Anatoly Karpov probably hasn't done any serious and sustained work on chess in over a decade, but give him a decent position out of the opening and he can still compete with just about anyone. There was a two-on-two rapid & blitz match this weekend in Cap d'Agde featuring Karpov and Valentina Gunina on the Russian side taking on the French team of Romain Edouard and Marie Sebag. The first two days were rapid chess and the third was blitz, and in each portion of the match a player would face the opponents from the other country with both colors.
The Russians won handily, 11.5-4.5, and Karpov was particularly successful scoring 7-1 overall, 3.5-.5 at both time controls. Of course he was a favorite against Sebag, but he went 3.5-.5 against both Sebag and Edouard, despite the latter's enjoying a higher rating in classical chess. Karpov basically played without openings (his recent advocacy of 1.e4 d5 2.exd5 Qxd5 3.Nc3 Qd6 is painful for me to watch having grown up seeing him at the cutting edge of opening theory*), but once that phase of the game passed he was one dangerous hombre.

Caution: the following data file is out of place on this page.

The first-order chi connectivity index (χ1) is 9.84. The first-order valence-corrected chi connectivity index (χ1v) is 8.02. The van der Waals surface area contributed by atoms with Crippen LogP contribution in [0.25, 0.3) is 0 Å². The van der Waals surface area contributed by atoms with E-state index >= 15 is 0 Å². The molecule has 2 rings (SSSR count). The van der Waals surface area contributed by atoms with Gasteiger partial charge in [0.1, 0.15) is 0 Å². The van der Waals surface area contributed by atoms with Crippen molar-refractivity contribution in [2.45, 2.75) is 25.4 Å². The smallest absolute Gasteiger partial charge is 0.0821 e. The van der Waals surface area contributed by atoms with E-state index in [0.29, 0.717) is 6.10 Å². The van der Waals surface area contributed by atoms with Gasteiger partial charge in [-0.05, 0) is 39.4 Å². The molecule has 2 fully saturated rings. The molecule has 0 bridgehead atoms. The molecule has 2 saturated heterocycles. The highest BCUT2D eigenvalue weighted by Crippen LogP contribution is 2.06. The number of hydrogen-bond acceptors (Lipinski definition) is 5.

There's a nice report on the event here (HT: Allen Becker), with games and videos.
* Yes, I know that was thanks to Semyon Furman and then Igor Zaitsev, but it's painful nonetheless.